What is not clear from PwC’s research is how their public polls sample these different areas. Whilst there is a consensus for improved housing, jobs, and high streets, there is no identification of whether these responses are from largely different locales; are prosperous towns being surveyed alongside less prosperous areas. If they are, it counters the argument of different areas having different requirements (on the surface), but maintains that central government is focusing on change not based on market research.

Circumstances in different UK cities suggests that there is a need to put people at the heart of decisions for levelling up their area. Ensuring communities are heard, engaged, and valued can help to build place-based identity and purpose. PwC found that there is an enthusiasm for change, for example having more independent restaurants on the high streets. This highlights the potential for tailoring local solutions for each area.

Dimensions of equality

52% of those surveyed feel there is too much inequality in the UK. The pandemic has highlighted this plight to residents, with 38% of respondents saying their local community has become more important to them, compared with 44% who feel it has increased social divisions in every region. This suggests that inequality was hidden amongst the movement of people; when people worked in different areas to their homes they were unaware of the inequalities that persist in their community, being locked down meant these inequalities became visible.

There are various vectors contributing to perceptions and reality of job security, including age, gender, education level, and ethnicity. The ONS found that of the ‘813,000 payrolled jobs lost in the UK in the year up to March 2021, 54% were held by people aged under 25… gender, where PwC’s Women in Work Index 2021 found that women in the UK were around a third more likely than men to work in a sector that was completely shut down during the first national lockdown, such as accommodation, food services and recreation.’

Returning to the idea of market segmentation to decide and prioritise levelling up initiatives, these factors need to be considered alongside the general needs of any locality. For example, the requirement for access to better paying jobs needs to address jobs relevant to different age brackets, genders, and education/skill levels. Qualitative and quantitative data will be required to respond to these needs and vectors.

Businesses to play a bigger role in levelling up

PwC research finds that the public view central government as the owner of the levelling up policy, however place businesses and other bodies as the drivers of delivering change; 43% of PwC survey respondents trusting business to deliver a fair recovery.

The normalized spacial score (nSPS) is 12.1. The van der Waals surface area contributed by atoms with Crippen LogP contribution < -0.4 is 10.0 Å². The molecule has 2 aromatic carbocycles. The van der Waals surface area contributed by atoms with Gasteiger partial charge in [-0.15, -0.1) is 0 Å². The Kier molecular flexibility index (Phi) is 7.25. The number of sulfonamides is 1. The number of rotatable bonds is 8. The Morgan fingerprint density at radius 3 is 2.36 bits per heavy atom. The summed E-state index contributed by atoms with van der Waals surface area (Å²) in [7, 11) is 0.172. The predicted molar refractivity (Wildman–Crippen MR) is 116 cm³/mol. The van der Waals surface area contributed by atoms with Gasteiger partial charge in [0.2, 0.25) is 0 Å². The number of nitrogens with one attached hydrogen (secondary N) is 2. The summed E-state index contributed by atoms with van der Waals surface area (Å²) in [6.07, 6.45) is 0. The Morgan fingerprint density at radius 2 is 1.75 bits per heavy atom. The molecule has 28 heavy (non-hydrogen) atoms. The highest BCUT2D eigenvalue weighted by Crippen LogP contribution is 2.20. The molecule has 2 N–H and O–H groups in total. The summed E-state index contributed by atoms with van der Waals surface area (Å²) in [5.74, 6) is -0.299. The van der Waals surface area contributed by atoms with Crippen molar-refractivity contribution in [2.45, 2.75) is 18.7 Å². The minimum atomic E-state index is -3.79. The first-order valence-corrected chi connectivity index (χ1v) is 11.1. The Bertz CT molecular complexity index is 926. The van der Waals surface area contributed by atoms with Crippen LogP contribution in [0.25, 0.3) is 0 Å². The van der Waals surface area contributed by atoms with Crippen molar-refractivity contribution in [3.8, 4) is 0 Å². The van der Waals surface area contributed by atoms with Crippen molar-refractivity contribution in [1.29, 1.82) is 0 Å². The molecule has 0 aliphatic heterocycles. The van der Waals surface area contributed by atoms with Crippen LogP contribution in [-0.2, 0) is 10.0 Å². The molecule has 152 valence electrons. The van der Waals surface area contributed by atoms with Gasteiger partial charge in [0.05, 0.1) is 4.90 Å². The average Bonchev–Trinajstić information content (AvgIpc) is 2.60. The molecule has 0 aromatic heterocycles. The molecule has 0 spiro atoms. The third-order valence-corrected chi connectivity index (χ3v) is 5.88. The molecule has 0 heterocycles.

Businesses will be responsible for providing higher paying jobs, and, together with local government are responsible for the creation of improved town centres and high streets. This means of the three main public levelling up concerns, businesses are central to achieving 2 out of the 3.

The policy should take a collaborative approach between businesses, charities, central and local governments, and communities. The trust gained by businesses during the pandemic has given them the power to drive change that is likely to be supported by the public in comparison to change driven by the less-favoured central government.

In different areas of the UK local businesses and charities are running events for under-represented groups, including events educating on sustainability. One example of this is Eden Project North, with the levelling up fund being used to transform a derelict site on Morecambe’s seafront into a visitor attraction. This will also create jobs, encourage tourism, and increase investment in the town.

Conclusion

The current mission of the UK government is to unite and level up the country. The Levelling Up fund has been transforming areas of the UK since 2020 and continues to do so, with £4.8 billion to be invested in high value infrastructure.

Understanding whether these initiatives have been positive to local communities, addressing specific resident needs, is unclear at this stage, and may ultimately lead to broad strategy change to address the right challenges. A market research-based approach is required to create change that is impactful to key stakeholders (residents); making them feel heard and considered when altering their day-to-day lives.

Fundamentally, it’s no different to any other business project, the stakeholders all have different priorities that need to be considered, but ultimately, they are the end users you are trying to please – so listen to them!

Active effort to engage communities, businesses, and local authorities will be the game changer in levelling up the UK.

Read more about PwC’s perspective on the policy and their suggestions to have a fair recovery here: Levelling up the UK | Strategy& UK (pwc.com)

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    Zoe Whyte

    Zoe Whyte

    Zoe is the Marketing Manager at Responsiv. She has a first-class degree in History and completed the miniMBA in Marketing.